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Rohit Dhankar

This morning I read an article in The Indian Express published on 5th August 2016, titled “In the name of the cow: Murder, flogging, humiliation of Muslims, Dalits”. It lists several instances when people (it seems all Muslims and Dalits) where either killed or thrashed or humiliated in varied ways on suspicion that they were somehow involved in cow slaughter or beef eating or beef trade. Most of these vigilantes it seems remained unpunished for their crimes. (I am assuming The Indian Express article is factual.)

Incidents of vigilante violence are common affair on Valentine day every year and in enforcing dress code on women and their eating in restaurants etc. have also been in the news often. Most of the perpetrators of these crimes remain unpunished and publicly express their resolve to continue their activities. Often they also seem to be proud of this obnoxious behaviour of theirs. This shows that the law enforcing agencies are giving them space to continue committing these crimes.

There is a vocal brigade of netas (many of them Members of Parliament) in BJP who not only defend such acts but praise them and issue threats, mainly to Muslims. The vigilante groups and these BJP netas clearly seem to be connected. If that is the case then the seemingly scattered and sporadic violence in the name of cow (and in one wave that of the nation, Bharat Mata, etc.) may not be spontaneous and unconnected. It might actually be planned, however loosely.

I have not been following this issue but do not know of any strong statement from the central government either to unequivocally condemning it or to stop this menace. Had it been the issue of one or two incidents one may still argue that the government need not issue statements but to curb such elements. But it is a pattern now, the government says almost nothing on it, and the pattern is growing more and more violent and menacing.

The question that comes to mind is: could this be a thought through strategy of mass training in crowd-terrorism?

Terrorism, as it is practiced today, most often is an act of a few individuals who cause high damage and at high risk to themselves. Because the risk to the life of the terrorist is very high it requires a mistaken preparedness for sacrifice and mistaken notion of bravery. A terrorist sees himself as a brave warrior for a cause. This requires a cause for which one is prepared to die. Which is possible only through faith and/or very high level of indoctrination or unbearable oppression that makes one feel that life is not worth living in this form. Or it involves all of them.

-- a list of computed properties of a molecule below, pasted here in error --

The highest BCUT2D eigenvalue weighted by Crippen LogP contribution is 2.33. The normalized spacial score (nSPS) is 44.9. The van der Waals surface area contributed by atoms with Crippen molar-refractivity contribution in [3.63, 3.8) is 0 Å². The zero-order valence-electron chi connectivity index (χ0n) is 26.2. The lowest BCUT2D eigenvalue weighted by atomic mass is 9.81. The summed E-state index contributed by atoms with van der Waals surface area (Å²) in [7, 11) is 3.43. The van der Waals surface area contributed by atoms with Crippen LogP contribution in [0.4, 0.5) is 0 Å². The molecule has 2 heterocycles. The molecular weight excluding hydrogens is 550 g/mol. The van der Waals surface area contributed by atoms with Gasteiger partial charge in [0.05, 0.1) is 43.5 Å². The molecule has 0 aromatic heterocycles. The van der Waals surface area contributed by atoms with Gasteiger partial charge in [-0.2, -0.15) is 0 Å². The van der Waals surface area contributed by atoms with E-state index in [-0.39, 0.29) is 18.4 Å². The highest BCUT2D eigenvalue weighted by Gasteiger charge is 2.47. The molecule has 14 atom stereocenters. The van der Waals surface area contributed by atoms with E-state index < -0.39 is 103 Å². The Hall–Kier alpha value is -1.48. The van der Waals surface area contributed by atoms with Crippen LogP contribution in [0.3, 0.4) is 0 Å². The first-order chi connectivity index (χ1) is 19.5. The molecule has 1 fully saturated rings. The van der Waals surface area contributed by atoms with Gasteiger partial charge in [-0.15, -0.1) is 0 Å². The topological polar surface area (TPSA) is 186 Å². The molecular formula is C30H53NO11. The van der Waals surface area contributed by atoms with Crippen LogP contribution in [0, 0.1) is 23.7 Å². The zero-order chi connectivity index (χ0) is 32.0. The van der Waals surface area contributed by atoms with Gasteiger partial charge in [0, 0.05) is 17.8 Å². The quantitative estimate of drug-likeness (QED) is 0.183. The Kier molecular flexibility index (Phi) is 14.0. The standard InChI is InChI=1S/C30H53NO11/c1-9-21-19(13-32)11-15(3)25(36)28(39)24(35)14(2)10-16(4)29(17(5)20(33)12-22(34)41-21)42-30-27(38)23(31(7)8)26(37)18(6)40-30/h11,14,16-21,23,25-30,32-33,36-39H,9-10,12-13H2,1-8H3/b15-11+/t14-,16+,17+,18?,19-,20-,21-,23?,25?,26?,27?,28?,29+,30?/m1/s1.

But if there is a community or group in which not many meet any of these conditions, where there is no faith or cause to defend in which one actually—as opposed to just professed—believes, then it becomes very difficult to produce terrorists. Or it takes very long time to create that fervour of faith or mentality of victimhood. But if the terrorism is given a crowd base where it is relatively difficult to single out a particular individual then the risk gets distributed and diffused. It still retains the character of expression of hatred and aggression, but since it is expressed collectively, the participants feel relatively safer. They can also handle the guilt—if and when their humanity surfaces—more easily.

The vigilante activity—if above argument is correct—resembles more and more a mass public training programme in crowed-terrorism. Targeting merely on suspicion creates an atmosphere of fear in the marked groups. Which is the main object of all terror. Ambiguity about the guilt of the most victims sustains the support base in the community; which is a necessary condition for any terrorist activity to survive.

The Hindu community has the first responsibility to stop and eradicate this vigilantism. Simply because it cannot flourish without internal support from the community. Also because it will harm the most Hindu community only. In other forms of terrorism the support base of communalised and active elements still remain relatively small. This crowd-terrorism communalises much larger sections of the community and requires much larger set of active elements.

It seems this is the time for ordinary Hindus—practising or otherwise—to stand up and speak. The religious leaders and politicians and so-called sadhus cannot stop it, many of them perhaps don’t want to stop it. If they (religious leaders and sadhus) speak against it they will use too many ifs and buts, which will make them sound more like its supporters. Explanations of a terrorist’s acts on the basis of being misguided or having mistaken perception of various pressures on his community or less respect paid to his community beliefs than required, etc. will sound like “justification of their acts”. First, there are very few people in the public who can make out “an explanation of a phenomena” from it’s “justification”. Second, most often whose who explain actually try to justify without dropping their own fig leaf.

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